How Virtual Space Works

Note: Most of what I have written here has also bee written by HowStuffWorks founder Marshall Brain. I am also writing it because, basically, I think he’s got it right. It bears repeating and expanding.

In describing the virtual space system and all of its benefits, I never actually detailed how it is going to be accomplished. It’s not as if the human brain has a port all prepared with which to plug a computer into. Actually connecting a computer and a human brain together is the main hurtle to overcome in the creation of virtual space.

The first thing we need to understand is how the brain gathers information. We have sensory perceptions. Our brains sit at the top of the central nervous system which carries sensory feeds from our various sense organs (eyes, ears, nose, etc.) to the brain. The brain, conversely, sends signals back down through these nerve bundles to control nearly all the functions of the body, both conscious and unconscious.

What a virtual space system will do is sever these nerve bundles and connect them directly to a computer system. The system will then deliver all necessary sensory information. What the person “sees” will be what the virtual space system delivers through their optic nerves. What they “hear” will be what the virtual space system delivers through their auditory nerves. The sensation will be indistinguishable from any other sensation.

The person will be able to communicate with this system just like they would with another person. They will talk to it. The signals used to move the mouth and vocal cords will be intercepted before they reach their destination and the computer will understand what is being asked of it. From the outside, this communication between the person and the computer will be completely invisible (no talking to thin air like a madman or Bluetooth user).

Going the other way, the computer system will be able to take control of the body. It will feed it, exercise it, wash it, and do all the necessary upkeep that we do today. In this way, the body will remain healthy (likely much healthier than the bodies of today) and will thus live much longer, keeping the brain alive.

Getting out of virtual space then becomes trivial. The computer system simply routes all incoming sensory perceptions from the body back through the brain. It becomes as if the system isn’t even there.

Completely replacing the body’s natural sensory inputs isn’t the only option. It is also possible to simply add to them, like a Heads-Up Display. Let’s say you’re in an unfamiliar building and you need to find a specific room. You ask your computer system where the room is. The computer system looks up the information and relays it to you through your senses. It might be through audio, telling you to turn left/right, saying which floor to go to in the elevator, etc. It might be visual, with arrows appearing on the floors and walls pointing the way, or a beam of light which you can follow like a road. The choice is up to the user.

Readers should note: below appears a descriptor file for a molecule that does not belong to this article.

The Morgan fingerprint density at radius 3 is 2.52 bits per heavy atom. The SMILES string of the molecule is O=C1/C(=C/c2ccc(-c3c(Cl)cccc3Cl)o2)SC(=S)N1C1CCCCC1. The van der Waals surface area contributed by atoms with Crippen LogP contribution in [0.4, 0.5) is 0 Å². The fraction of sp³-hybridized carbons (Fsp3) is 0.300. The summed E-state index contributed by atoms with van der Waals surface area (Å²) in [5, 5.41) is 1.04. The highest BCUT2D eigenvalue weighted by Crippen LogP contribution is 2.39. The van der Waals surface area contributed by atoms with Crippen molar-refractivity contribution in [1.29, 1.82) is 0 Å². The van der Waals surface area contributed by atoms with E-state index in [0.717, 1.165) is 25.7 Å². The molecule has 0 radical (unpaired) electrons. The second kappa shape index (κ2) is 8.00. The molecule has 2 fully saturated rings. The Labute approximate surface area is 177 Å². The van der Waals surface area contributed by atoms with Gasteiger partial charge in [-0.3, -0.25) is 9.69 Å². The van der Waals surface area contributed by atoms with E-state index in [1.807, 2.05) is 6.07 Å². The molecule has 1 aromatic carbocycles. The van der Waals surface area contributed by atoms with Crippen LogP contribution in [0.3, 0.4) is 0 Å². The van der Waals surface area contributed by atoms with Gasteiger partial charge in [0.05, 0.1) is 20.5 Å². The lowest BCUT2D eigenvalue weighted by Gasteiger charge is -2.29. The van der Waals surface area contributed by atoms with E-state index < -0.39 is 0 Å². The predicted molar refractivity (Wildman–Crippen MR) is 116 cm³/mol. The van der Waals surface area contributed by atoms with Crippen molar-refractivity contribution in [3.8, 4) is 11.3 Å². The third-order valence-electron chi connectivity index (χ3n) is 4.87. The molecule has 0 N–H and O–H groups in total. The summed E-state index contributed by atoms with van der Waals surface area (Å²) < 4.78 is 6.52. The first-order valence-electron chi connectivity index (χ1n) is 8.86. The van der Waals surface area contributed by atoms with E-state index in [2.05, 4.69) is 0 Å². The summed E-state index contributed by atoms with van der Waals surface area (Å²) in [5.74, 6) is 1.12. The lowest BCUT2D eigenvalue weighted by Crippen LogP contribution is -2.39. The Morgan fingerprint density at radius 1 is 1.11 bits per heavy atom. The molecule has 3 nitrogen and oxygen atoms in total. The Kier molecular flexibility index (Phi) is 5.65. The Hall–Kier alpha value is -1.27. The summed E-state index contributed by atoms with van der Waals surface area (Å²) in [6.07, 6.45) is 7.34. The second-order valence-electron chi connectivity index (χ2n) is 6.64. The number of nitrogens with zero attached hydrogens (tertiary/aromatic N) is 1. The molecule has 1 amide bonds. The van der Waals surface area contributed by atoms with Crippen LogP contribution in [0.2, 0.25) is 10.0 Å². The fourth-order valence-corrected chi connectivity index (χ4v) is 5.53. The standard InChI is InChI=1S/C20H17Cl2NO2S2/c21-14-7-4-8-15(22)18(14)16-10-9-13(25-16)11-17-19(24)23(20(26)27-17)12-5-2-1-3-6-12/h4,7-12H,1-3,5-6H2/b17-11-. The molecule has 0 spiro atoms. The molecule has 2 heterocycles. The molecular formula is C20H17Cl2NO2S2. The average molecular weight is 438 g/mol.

Imagine placing a telephone call this way. You call someone, and talk to them through this system. Anything you say is again intercepted before being said out loud and transmitted to the other person through their auditory nerves. Anything they say is delivered directly through your auditory nerves. From the outside, it seems as though you are communicating telepathically, even though you’re not. Listening to music works the same way. An additional benefit is that you won’t disturb anyone else around you. You may be listening to ultra-loud gangster rap, while everyone else hears nothing.

The next step, obviously, would be to also see the person through a fully-3D image created by the computer system. It will seem as through the person were actually standing right in front of you, and could hear them speak as if the sound were actually coming from their vicinity. If you’ve even seen the show Quantum Leap, this is essentially identical to what Al is.

The only difference is that you can extend the interaction with the projected person and the environment even further. The computer system is watching the environment and the person’s actions very carefully. It is likely that the computer could also supply other sensory perceptions such as touch if the person wanted to feel something. They could slam their hand down on a table and feel it, and make noise, at least for the user. The difference between the projection and actually having someone in the room begins to blur considerably.

Of course, the person really isn’t there. They can’t actually interact with the objects, or do anything permanent. They might be able to reach down and pick something up, but at that point, the “real” object would just become edited out of the sensory feed and the object in the person’s hand would be a simulation. By deactivating this, the object would seem to “jump” back to its original location.

Another possibility is removing the brain and placing it in a hermetically-sealed jar with life-support. That way, the brain stays much safer, since most causes of death are from some part of you body failing (i.e. your heart), subsequently killing you. By doing this, you would likely live decades longer, for however long the brain itself can hold on. The only downside is that moving from the virtual world to the physical world be much harder. It would take a little while to get a robotic body ready for you to use.

Likely an uploaded brain will work the same way. It is a piece of computing matter with sensory feeds in and out. That will ultimately be what civilization becomes. Uploaded brains in robotic bodies scattered all around the world, all connected wireless through virtual space.

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